The Royal Children’s Hospital A Place for Children to Thrive
The Royal Children’s Hospital has a rich history of caring for children and families that dates to 1870. Today, the research and training facility provides clinical services and tertiary care, serving as the designated state-wide major trauma centre for paediatrics in Victoria, Australia, and a Nationally Funded Centre for cardiac and liver transplantation.
The hospital’s 1960’s-era building was outdated. The hospital needed a replacement facility to support the latest technology and care protocols. Hospital leaders and stakeholders wanted to create an environment designed to meet the needs of young patients and their families and reflect the growing research into the important role nature can play in healing. They wanted to honor the local landscape and the traditional owners of the land on which the building is situated, the Wurundjeri people of the Kulin Nation.
The Design Solution
Colourful sunshades on the building’s exterior give the hospital a welcoming appearance. The cheerful palette carries throughout the facility. Whimsical, large-scale sculptures; a two-storey coral reef aquarium; a meerkat enclosure that houses what the hospital describes as “nine cheeky and inquisitive meerkats” cared for by Melbourne Zoo staff; interactive science displays; a cinema and secure outdoor playgrounds are among the features designed to delight and distract young patients.
Specialist clinics are co-located on the ground floor to provide convenient, quality care. Flexible waiting areas allow families to access the aquarium, meerkat enclosure, retail and food outlets, gardens and play areas while awaiting appointments.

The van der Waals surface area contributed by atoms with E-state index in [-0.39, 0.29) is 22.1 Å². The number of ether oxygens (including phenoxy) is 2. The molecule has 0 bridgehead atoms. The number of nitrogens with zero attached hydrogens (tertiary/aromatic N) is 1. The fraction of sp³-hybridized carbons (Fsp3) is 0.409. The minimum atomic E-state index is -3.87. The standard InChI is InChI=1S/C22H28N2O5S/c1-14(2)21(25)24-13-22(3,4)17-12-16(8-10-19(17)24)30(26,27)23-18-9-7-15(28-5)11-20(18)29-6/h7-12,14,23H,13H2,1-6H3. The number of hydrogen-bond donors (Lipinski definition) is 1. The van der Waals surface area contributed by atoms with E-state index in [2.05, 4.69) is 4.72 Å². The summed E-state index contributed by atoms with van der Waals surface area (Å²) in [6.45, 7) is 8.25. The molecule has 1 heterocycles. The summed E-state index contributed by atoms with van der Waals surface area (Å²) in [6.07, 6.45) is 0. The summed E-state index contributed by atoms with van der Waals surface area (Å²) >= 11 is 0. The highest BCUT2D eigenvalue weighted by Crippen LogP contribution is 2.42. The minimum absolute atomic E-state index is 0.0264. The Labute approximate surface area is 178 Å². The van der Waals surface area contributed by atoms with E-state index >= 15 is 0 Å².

To simplify wayfinding, each level of the hospital has a theme inspired by a local region. Patient wards are brightened by artwork, graphics and signage highlighting native Australian plants and animals related to these themes.
More than 85 percent of the hospital’s patient rooms are single-bed rooms, for an improved experience for patients and families. Eighty percent of the patient rooms have a view of a large neighboring park, while the remaining 20 percent have views of hospital gardens or courtyards.
Amenities for families include a generous resource and respite space with a business center, kitchen, and quiet rooms for sleeping or resting; a prayer and meditation area that includes a peaceful outdoor terrace; and the Wadja Aboriginal Family Place, a dedicated space for Aboriginal and Torres Strait Islander families.
In addition to creating a friendly environment for patients, families and staff, the hospital is designed to care for the Earth. Green design features at the facility reduce water and energy consumption as well as greenhouse gas emissions.
The Design Impact
The State Government of Victoria, which oversaw the Royal Children’s Hospital project, reported the replacement facility provides the capacity to treat an additional 35,000 patients each year; offers more accommodations for parents; features more play areas and better park access; includes state-of-the-art research and education facilities and includes a range of shops and services for staff, patients, families, carers and visitors. The facility upholds Royal Children’s Hospital’s tradition of caregiving and supports the hospital’s commitment to improving health outcomes for children today and in the future.
- 353 patient beds
- 30 emergency cubicles
- 15-OR surgical suite
- Outpatient clinics
- Victorian Architecture Medal, Australian Institute of Architects Victorian Architecture Awards
- William Wardell Award for Public Architecture, Australian Institute of Architects Victorian Architecture Awards
- Melbourne Prize, Australian Institute of Architects Victorian Architecture Awards
- Interior Design Award, Design & Health International Academy Awards
- Winner, International Health Project (over 40,000 sqm), Design & Health International Academy Awards
- Sustainable Design Award, Design & Health International Academy Awards